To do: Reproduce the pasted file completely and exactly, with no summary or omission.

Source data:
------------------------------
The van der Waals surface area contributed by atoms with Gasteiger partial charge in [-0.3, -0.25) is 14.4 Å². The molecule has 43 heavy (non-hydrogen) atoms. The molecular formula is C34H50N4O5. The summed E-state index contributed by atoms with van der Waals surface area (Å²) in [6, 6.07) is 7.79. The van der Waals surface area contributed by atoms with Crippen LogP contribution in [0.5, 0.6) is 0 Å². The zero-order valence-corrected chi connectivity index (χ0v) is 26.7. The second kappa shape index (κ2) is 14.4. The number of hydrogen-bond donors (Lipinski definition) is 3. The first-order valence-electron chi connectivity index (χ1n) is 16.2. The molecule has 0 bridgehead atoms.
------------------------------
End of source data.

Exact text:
The van der Waals surface area contributed by atoms with Gasteiger partial charge in [-0.3, -0.25) is 14.4 Å². The molecule has 43 heavy (non-hydrogen) atoms. The molecular formula is C34H50N4O5. The summed E-state index contributed by atoms with van der Waals surface area (Å²) in [6, 6.07) is 7.79. The van der Waals surface area contributed by atoms with Crippen LogP contribution in [0.5, 0.6) is 0 Å². The zero-order valence-corrected chi connectivity index (χ0v) is 26.7. The second kappa shape index (κ2) is 14.4. The number of hydrogen-bond donors (Lipinski definition) is 3. The first-order valence-electron chi connectivity index (χ1n) is 16.2. The molecule has 0 bridgehead atoms.